Theoretical assessments of Pd-PdO phase transformation and its impacts on H2O2 synthesis and decomposition pathways

M Vyas and F Fajardo-Rojas and DA Gómez-Gualdrón and S Kwon, CATALYSIS SCIENCE & TECHNOLOGY, 13, 3828-3848 (2023).

DOI: 10.1039/d3cy00404j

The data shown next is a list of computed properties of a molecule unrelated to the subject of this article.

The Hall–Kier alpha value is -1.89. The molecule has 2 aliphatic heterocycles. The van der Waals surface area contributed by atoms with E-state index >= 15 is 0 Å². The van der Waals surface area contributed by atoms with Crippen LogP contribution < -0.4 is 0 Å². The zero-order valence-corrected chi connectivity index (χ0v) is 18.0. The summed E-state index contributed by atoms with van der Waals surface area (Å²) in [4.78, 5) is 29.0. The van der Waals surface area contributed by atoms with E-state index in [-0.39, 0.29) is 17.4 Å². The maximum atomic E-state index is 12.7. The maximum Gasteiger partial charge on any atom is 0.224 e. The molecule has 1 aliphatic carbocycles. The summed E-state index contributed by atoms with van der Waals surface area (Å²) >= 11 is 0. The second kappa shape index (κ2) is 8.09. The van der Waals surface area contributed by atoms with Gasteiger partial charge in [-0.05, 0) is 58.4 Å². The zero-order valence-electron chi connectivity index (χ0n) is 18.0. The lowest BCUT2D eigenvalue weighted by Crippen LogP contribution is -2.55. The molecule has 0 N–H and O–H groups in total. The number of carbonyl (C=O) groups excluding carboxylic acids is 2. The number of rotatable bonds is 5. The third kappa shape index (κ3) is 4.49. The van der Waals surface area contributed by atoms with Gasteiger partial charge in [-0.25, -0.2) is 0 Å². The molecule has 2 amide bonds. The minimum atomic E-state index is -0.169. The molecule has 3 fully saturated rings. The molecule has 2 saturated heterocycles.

The direct synthesis of H2O2 from O-2 and H-2 provides a green pathway to produce H2O2, a popular industrial oxidant. Here, we theoretically investigate the effects of Pd oxidation states, coordination environments, and particle sizes on primary H2O2 selectivities, assessed by calculating the ratio of rate constants for the formation of H2O2 (via OOH* reduction; k(O-H)) and the decomposition of OOH* (via O-O cleavage; k(O-O)). For Pd metals, the k(O-H)/k(O-O) ratio decreased from 10(-4) for Pd(111) to 10(-10) for the Pd-13 cluster at 300 K, indicating poorer H2O2 selectivity as Pd particle size decreases and low primary selectivities for H2O2 overall. As the oxygen chemical potential increases and metals form surface and bulk oxides, the perturbation of Pd-Pd ensemble sites by lattice O atoms results in selectivities that become dramatically higher than unity. For instance, at 300 K, the k(O-H)/k(O-O) ratio increases significantly from 10(-4) to 10(9) to 10(16) as Pd(111) oxidizes to Pd5O4/Pd(111) and to PdO(100), respectively. In contrast, such selectivity enhancements are not observed for surface and bulk oxides that persistently contain rows of more metallic, undercoordinated Pd-Pd ensemble sites, such as PdO(101)/Pd(100) and PdO(101). These Pd-Pd ensembles are also absent when smaller Pd nanoparticles fully oxidize, indicating that smaller PdO clusters can be more selective for H2O2 synthesis. These trends for primary H2O2 selectivities were found to inversely correlate with trends for H2O2 decomposition rates via O-O bond cleavage, demonstrating that catalysts with high primary H2O2 selectivity can also hinder H2O2 decomposition. Ab initio thermodynamic calculations are used to estimate the thermodynamically favored phase among Pd, PdO/Pd and PdO in O-2, H2O2/H2O, and O-2/H-2 environments. These results are combined to show that smaller Pd nanoparticles are more prone to be oxidized at lower oxygen chemical potentials, upon which they become more selective than larger Pd particles for H2O2 synthesis.

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